As Thanksgiving approaches, there was holiday cheer Tuesday for some people who haven't had much to smile about lately.
In Safety Harbor, a Farm Share giveaway provided 42,000 pounds of fresh corn, green beans and Minute Maid orange juice to people who need it most.
At the Mallory-Powell Social Service Campus of the Salvation Army in Clearwater, volunteers doled out 3,200 frozen turkeys along with bags of canned goods in a two-day distribution that started Monday.
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As people made their way through the food line outside the Safety Harbor Neighborhood Family Center on Tuesday, Janet Hooper called out the rules.
"You can take up to eight bottles of juice per person," said Hooper, the center's executive director. "Take as much food as you want, just don't take the whole crate."
At 56, Pamela Goetting said she never dreamed she'd be struggling like she is today.
"It's this economy," the Safety Harbor resident said. "I've owned several businesses and now I'm unemployed and trying to take care of myself.
"It'll be just me and my cat celebrating Thanksgiving. And this food is it; I may get a chicken."
The Farm Share giveaway was organized by state Sen. Jack Latvala, R-Clearwater, with Safety Harbor and Lealman as distribution points. Lealman's event took place later in the day.
Farm Share, a nonprofit organization, links farmers with surplus produce to social service agencies in Florida and the Southeast.
"(The Farm Share giveaway at Thanksgiving) is a tradition I started when I was in the Senate from 1994 to 2002," Latvala said. "The farmers take the excess produce they don't have a market for and put it into the Farm Share program so people can get use out of it."
Kim Lashington of Safety Harbor said she so appreciated the fresh vegetables.
"Many places give away canned food but you can always use fresh for Thanksgiving," she said.
Patricia Robbins, who founded the Homestead-based Farm Share program in 1991, said those living on the edge of poverty often buy canned because of the cost.
"Canned goods are full of salt and sugar and not good for those with high blood pressure and diabetes," she said.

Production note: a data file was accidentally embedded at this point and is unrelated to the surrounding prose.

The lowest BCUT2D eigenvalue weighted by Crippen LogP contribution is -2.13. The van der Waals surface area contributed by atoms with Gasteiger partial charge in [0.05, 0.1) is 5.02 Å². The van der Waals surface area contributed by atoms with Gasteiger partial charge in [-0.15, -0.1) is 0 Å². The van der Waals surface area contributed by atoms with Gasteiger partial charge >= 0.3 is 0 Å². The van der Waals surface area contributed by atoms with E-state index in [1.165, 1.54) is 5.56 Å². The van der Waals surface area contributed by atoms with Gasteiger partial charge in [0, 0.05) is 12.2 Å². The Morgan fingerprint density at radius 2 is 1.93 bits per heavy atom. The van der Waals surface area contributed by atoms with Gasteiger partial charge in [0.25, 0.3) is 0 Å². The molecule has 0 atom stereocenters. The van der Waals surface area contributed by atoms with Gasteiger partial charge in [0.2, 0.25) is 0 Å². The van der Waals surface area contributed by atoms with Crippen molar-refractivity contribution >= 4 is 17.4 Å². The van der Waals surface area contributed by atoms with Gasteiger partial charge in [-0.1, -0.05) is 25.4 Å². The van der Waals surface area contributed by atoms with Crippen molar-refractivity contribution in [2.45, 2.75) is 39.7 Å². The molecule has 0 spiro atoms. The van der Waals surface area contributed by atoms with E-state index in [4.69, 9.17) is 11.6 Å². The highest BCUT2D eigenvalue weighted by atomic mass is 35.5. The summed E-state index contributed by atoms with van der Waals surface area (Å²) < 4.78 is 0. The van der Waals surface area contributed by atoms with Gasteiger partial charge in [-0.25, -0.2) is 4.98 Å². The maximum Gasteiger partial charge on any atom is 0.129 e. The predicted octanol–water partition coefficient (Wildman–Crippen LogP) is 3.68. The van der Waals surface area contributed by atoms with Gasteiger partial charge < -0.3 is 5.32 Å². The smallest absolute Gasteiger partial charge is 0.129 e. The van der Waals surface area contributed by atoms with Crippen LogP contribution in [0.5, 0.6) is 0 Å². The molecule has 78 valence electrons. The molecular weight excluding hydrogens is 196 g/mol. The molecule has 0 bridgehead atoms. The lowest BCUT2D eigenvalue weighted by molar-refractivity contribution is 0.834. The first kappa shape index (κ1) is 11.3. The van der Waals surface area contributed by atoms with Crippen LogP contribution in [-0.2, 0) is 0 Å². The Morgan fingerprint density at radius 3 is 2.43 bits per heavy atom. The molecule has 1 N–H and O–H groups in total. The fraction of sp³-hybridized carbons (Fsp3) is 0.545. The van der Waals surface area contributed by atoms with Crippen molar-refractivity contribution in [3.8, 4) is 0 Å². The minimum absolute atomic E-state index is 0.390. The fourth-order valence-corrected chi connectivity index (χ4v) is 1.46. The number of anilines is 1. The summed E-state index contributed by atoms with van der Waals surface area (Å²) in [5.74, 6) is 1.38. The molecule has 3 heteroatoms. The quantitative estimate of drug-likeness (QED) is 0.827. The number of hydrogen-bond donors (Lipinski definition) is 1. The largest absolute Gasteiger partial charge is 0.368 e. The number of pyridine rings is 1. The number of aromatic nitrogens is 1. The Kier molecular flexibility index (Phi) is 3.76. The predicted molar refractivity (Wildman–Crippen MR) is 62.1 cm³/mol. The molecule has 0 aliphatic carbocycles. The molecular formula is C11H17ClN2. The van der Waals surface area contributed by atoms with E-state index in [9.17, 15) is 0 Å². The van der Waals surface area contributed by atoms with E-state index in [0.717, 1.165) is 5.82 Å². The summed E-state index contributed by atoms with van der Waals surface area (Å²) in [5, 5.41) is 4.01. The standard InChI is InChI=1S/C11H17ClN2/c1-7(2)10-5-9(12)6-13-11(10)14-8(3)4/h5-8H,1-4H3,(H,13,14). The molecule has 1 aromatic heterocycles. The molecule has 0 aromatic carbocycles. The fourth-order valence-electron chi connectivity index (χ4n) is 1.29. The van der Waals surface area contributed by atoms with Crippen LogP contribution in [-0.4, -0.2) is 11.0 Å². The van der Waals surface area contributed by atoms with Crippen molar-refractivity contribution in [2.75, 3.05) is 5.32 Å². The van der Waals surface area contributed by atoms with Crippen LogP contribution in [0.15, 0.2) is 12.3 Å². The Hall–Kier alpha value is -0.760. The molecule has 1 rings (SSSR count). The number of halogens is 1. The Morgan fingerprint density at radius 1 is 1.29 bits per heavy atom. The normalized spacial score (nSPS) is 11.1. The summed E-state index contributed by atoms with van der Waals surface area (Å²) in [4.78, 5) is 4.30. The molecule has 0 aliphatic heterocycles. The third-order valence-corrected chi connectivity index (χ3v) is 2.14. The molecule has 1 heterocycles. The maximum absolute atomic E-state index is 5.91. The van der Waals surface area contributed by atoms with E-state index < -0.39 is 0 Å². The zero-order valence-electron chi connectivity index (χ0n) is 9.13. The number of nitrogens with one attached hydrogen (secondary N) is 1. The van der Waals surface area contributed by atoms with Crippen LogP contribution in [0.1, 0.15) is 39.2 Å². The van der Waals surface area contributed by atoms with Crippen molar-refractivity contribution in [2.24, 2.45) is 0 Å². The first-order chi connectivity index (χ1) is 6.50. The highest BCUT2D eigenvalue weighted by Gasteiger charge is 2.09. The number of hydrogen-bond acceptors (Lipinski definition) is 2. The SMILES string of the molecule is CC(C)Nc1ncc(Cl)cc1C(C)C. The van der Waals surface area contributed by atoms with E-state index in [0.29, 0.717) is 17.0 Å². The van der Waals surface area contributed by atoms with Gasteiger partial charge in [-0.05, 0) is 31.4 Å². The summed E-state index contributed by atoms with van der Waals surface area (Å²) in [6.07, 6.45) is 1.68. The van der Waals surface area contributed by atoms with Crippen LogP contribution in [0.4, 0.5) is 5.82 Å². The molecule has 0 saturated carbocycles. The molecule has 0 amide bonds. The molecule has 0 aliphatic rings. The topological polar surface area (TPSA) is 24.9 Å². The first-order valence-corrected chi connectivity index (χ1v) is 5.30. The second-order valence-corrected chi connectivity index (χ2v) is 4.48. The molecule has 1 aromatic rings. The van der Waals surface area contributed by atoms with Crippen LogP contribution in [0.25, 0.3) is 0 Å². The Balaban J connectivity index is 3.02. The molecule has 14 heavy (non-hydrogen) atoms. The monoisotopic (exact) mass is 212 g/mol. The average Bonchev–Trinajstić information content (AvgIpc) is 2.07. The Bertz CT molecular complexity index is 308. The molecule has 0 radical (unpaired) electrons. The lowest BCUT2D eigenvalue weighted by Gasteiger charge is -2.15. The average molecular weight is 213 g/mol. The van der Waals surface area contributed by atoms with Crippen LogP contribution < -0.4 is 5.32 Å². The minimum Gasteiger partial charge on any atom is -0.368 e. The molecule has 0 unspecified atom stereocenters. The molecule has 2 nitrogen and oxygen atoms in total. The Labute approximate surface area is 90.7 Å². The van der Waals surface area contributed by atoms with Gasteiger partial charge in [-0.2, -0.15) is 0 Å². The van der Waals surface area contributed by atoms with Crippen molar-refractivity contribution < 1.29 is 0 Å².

Before the inception of Farm Share, Robbins said only about 50 percent of crops in the state were consumed.
"Most of the rest was plowed under, never harvested," she said. "In 2009, we rescued over 7 million pounds of fresh produce."
The organization is funded by private donations and money from the state, which has been drastically cut, she said.
"Our state funding has gone from $500,000 to $200,000 in the last two years," she said. "The need is greater and the money is less."
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Much of the cost for the food in the Salvation Army distribution was absorbed by an anonymous donor, said Kip Corriveau, director of social services for the Clearwater organization.
He said requests for food assistance in general have doubled this year.
"I've noticed more elderly," he said.
Grover Stready, 72, said he just lost the house in Clearwater he's been living in for the past 19 years.
"You try and hold on to what you've got and it gets harder and harder each year," he said. "If it weren't for a program like this, I don't know what I'd do. It's a big help."
Ann McAffee, 30, of Largo agreed. She said the turkey and trimmings would help feed her family of 10.
"If it weren't for this program," she said, "a lot of us wouldn't have a nice Thanksgiving at all."
Reach Terri Bryce Reeves at firstname.lastname@example.org.